The Holy Blue Boy
By the time the Beatles had met so many people – prime ministers, celebrities, royalty – but I got to the point where I thought, ‘I’d like to meet somebody who could really impress me.” And that was when I met Ravi. Ravi plugged me into a whole new reality. – George Harrison
Ravi mentored George in the tradition of transcendental meditation, the Indian culture, Krishna and share in their love of music. Ravi taught George how to play the sitar and George would draw big audiences for causes Ravi was interested in bringing worldwide attention to; it was a great friendship. They organized and performed the Concert for Bangladesh which raised $250,000.00. The CD sales would provide a steady income for the Pakistani victims of famine in Bangladesh and surrounding areas. This concert sparked a wave of Live Aid concerts hosted by other musicians, followed by aid concerts such as Farm Aid. All of these benefits were started because of the friendship between George Harrison and Ravi Shankar.
The song, My Sweet Lord, is praise to the Hindu god Krishna and at the same time serving as a call to abolish religious sectarianism weaving Christian “alleluia” chants with “Hare Krishna” chants and Vedic prayers. This film is a great little film celebrating George’s song My Sweet Lord as well as celebrating the Hindu tradition. "My Sweet Lord" Chanting in any religious tradition connects us back to our best self and to God.
The story goes that John was at a dinner party at George’s when their dentist slipped LSD into their drinks. Some say Dylan turned them on to cannabis. Regardless, all four Beatles dabbled in drugs in the mid 60’s and influencing their songs like, She Said She Said, Tomorrow Never Knows, portions of Sgt. Pepper’s Lonely Hearts Club Band and Magical Mystery Tour albums and Strawberry Fields Forever. There is debate that Lucy in the Sky with Diamonds is code for LSD. In The Beatles Anthology, one of the children came back from kindergarten with a drawing called Lucy in the Sky with Diamonds, who know what the truth is.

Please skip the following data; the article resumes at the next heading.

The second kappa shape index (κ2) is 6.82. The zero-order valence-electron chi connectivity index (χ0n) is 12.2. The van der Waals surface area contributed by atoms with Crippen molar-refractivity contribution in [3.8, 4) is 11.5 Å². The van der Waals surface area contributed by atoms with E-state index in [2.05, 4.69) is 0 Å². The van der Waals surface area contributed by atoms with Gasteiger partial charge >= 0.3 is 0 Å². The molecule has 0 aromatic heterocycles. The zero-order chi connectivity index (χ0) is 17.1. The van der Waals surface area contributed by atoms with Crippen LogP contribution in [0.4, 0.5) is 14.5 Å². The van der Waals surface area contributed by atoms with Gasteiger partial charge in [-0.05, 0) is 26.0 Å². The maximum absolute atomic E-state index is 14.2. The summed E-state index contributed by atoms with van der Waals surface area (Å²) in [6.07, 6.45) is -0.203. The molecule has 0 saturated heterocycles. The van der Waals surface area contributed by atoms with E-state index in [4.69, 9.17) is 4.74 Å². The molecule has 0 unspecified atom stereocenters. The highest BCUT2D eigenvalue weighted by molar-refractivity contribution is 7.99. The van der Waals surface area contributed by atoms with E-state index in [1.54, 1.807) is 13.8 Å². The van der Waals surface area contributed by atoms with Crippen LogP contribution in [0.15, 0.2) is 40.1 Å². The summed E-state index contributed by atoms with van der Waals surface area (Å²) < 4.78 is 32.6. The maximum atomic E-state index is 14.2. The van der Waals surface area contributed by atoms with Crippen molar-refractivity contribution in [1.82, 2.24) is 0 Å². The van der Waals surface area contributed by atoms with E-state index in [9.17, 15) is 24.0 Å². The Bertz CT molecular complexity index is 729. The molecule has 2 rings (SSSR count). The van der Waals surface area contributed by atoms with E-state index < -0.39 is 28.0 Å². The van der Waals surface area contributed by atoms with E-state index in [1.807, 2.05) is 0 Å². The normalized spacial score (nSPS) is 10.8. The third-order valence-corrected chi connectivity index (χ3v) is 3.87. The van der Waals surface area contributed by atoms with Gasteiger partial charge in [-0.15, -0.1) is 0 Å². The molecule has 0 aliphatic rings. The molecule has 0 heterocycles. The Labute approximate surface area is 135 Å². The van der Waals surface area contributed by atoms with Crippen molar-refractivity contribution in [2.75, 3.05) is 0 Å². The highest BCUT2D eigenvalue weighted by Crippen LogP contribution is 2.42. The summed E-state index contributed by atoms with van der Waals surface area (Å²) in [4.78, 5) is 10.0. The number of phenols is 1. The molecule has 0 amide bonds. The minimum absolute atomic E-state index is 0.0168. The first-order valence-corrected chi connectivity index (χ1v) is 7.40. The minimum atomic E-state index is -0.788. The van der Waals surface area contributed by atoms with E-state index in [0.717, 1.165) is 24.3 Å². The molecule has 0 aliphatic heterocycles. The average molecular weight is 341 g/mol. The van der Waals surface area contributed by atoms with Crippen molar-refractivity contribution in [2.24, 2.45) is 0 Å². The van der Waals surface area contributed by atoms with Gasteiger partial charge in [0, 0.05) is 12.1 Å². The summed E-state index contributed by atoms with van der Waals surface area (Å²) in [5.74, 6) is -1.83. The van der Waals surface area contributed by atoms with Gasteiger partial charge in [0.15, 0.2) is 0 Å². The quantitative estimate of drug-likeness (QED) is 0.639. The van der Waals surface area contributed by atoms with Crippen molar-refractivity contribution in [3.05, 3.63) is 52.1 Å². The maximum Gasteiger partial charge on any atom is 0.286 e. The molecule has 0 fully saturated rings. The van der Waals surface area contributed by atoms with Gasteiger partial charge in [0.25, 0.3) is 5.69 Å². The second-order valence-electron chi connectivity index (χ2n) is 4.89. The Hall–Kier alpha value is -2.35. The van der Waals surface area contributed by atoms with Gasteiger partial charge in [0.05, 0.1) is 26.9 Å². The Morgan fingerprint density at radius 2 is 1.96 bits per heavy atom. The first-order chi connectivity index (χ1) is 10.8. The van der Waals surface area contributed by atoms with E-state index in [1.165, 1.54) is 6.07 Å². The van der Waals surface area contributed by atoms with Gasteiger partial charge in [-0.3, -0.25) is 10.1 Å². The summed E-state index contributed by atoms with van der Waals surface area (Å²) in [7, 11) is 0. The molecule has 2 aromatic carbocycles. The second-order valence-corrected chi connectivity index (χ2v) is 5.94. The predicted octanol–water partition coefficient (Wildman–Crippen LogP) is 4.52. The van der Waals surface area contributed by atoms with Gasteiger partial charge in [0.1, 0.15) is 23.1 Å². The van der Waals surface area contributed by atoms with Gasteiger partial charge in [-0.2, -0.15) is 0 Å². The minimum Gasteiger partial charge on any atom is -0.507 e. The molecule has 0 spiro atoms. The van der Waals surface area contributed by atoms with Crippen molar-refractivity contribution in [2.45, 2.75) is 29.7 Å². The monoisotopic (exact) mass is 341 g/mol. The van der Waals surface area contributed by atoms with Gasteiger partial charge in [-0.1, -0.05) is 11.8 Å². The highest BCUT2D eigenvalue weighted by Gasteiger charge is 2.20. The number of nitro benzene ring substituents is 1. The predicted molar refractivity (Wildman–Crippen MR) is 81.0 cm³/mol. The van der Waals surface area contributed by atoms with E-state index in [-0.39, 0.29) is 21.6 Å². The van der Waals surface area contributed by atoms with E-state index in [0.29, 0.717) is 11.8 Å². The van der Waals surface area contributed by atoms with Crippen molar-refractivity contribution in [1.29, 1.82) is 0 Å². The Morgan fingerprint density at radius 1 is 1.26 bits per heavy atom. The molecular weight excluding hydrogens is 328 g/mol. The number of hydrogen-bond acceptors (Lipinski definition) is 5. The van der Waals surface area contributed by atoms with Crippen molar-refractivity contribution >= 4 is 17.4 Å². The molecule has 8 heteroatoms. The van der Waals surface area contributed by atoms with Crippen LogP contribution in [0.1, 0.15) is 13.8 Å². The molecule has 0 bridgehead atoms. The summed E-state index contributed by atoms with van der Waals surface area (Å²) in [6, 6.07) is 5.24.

They publicly renounced drugs in 1967 and began the practice of transcendental meditation. It was George who was affected the most; it had a profound change in him. Meditation would influence his music as well as his humanitarian work. Meditation can provide a similar euphoria that one experiences through the use of LSD. This in fact is a much sweeter experience because the more you do it the better your life becomes, where with the use of LSD the more one uses the greater risk one is of ending a life. All four of the Beatles, Paul, John, Ringo and George would struggle to stay away from drugs.
To learn more about Transcendental Meditation (TM) George, Paul, Ringo and John went to a Ravi Shankar workshop on TM. They were all influenced by the meditation and the lifestyle of the India and gave up meat. Yet, it was George who was impressed with Ravi and took this a whole other level. You can hear sitar riffs throughout his later music.
The Concert for Bangladesh George Harrison and friends
Really it was Ravi Shankar’s idea. He wanted to do something like this and was telling me about his concern and asking me if I had any suggestions. Then, after half an hour he talked to me into being on the show. – George Harrison
During the struggle for independence from Pakistan millions of Bangladeshi refugees fled to neighboring India to escape hunger, disease and bloodshed. The crisis deepened when massive floods hit the region. Alerted to the scale of this disaster by his friend Ravi Shankar, George Harrison organized The Concert For Bangladesh in New York on August 1st, 1971. It was the first Benefit concert of its kind.
This is the first really big concert that George had done since the Beatles. It was Ravi’s idea and George being a great friend. Great friends can do great things together, when their hearts are pure. The artists lined up to perform were: George himself, Ringo Starr, Billy Preston, Leon Russell, Eric Clapton, Bob Dylan, Ravi Shankar and Ustad Ali Akbar Khanand The Band. A few of the songs performed were: Here Comes The Sun, The Unicef Perspective, My Sweet Lord/The Legacy, Bangladesh.
“We didn’t even sync to film during the recording of this concert. They relied on George’s memory of the performances…..we were lucky we got it on tape and didn’t even see the film until it was released in the theater.”– Norm Kinney & Steve Mitchell (Mix Down Engineers)
“It was the first benefit concert. No one had done a big benefit before, so it as all cutting edge stuff. Now people shoot concerts with their camera and it’s no big deal. In those days it was a very big deal. We just stared working on it. There was no such thing a multiple camera being synced together like that so, ahh each camera had their own clap sticks they had to do. It was a nightmare. Syncing the film up we had ten guys, ten assistants syncing film up, for weeks.” – Neil Aspinall (Apple Corp.)
“It was a massive undertaking. Saul Swimmer (Director 1971)
“It was Phil doing his wall of sound…with all the guitar players. There were seven guitar players, a horn section that was really large, two drummers and a dozen of backup singers.” – Jann Wenner (Publisher, Rolling Stone)